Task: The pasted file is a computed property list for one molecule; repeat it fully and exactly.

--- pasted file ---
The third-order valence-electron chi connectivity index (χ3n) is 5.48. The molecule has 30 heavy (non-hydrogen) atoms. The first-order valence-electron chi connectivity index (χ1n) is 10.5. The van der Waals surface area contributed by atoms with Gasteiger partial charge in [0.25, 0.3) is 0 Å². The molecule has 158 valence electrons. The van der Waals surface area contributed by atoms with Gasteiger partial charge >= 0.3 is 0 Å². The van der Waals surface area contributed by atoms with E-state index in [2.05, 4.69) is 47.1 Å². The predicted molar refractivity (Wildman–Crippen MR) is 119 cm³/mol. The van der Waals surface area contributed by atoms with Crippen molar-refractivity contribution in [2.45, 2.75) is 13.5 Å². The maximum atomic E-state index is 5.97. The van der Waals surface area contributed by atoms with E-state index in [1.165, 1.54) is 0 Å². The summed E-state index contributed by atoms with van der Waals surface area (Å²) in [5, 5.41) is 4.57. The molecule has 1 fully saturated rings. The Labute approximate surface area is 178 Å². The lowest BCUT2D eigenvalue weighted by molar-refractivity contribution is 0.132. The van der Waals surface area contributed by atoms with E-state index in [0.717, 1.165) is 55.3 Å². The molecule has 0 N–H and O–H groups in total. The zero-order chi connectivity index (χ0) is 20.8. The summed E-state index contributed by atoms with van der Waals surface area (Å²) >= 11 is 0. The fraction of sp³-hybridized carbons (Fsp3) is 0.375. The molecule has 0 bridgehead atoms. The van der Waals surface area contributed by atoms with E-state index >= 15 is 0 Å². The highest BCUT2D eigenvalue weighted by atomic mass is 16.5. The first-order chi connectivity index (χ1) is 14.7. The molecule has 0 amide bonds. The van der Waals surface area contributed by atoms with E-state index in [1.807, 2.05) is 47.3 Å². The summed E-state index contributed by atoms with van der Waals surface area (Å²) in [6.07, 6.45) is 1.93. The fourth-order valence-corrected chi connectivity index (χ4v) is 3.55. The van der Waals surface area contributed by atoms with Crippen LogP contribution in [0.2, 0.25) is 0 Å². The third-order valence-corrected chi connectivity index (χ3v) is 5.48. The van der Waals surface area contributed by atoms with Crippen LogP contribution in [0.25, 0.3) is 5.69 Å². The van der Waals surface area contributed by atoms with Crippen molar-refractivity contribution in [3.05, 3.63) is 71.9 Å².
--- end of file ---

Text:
The third-order valence-electron chi connectivity index (χ3n) is 5.48. The molecule has 30 heavy (non-hydrogen) atoms. The first-order valence-electron chi connectivity index (χ1n) is 10.5. The van der Waals surface area contributed by atoms with Gasteiger partial charge in [0.25, 0.3) is 0 Å². The molecule has 158 valence electrons. The van der Waals surface area contributed by atoms with Gasteiger partial charge >= 0.3 is 0 Å². The van der Waals surface area contributed by atoms with E-state index in [2.05, 4.69) is 47.1 Å². The predicted molar refractivity (Wildman–Crippen MR) is 119 cm³/mol. The van der Waals surface area contributed by atoms with Crippen molar-refractivity contribution in [2.45, 2.75) is 13.5 Å². The maximum atomic E-state index is 5.97. The van der Waals surface area contributed by atoms with E-state index in [1.165, 1.54) is 0 Å². The summed E-state index contributed by atoms with van der Waals surface area (Å²) in [5, 5.41) is 4.57. The molecule has 1 fully saturated rings. The Labute approximate surface area is 178 Å². The lowest BCUT2D eigenvalue weighted by molar-refractivity contribution is 0.132. The van der Waals surface area contributed by atoms with E-state index in [0.717, 1.165) is 55.3 Å². The molecule has 0 N–H and O–H groups in total. The zero-order chi connectivity index (χ0) is 20.8. The summed E-state index contributed by atoms with van der Waals surface area (Å²) >= 11 is 0. The fraction of sp³-hybridized carbons (Fsp3) is 0.375. The molecule has 0 bridgehead atoms. The van der Waals surface area contributed by atoms with E-state index >= 15 is 0 Å². The highest BCUT2D eigenvalue weighted by atomic mass is 16.5. The first-order chi connectivity index (χ1) is 14.7. The molecule has 0 amide bonds. The van der Waals surface area contributed by atoms with E-state index in [1.807, 2.05) is 47.3 Å². The summed E-state index contributed by atoms with van der Waals surface area (Å²) in [6.07, 6.45) is 1.93. The fourth-order valence-corrected chi connectivity index (χ4v) is 3.55. The van der Waals surface area contributed by atoms with Crippen LogP contribution in [0.2, 0.25) is 0 Å². The third-order valence-corrected chi connectivity index (χ3v) is 5.48. The van der Waals surface area contributed by atoms with Crippen LogP contribution in [0.25, 0.3) is 5.69 Å². The van der Waals surface area contributed by atoms with Crippen molar-refractivity contribution in [3.05, 3.63) is 71.9 Å².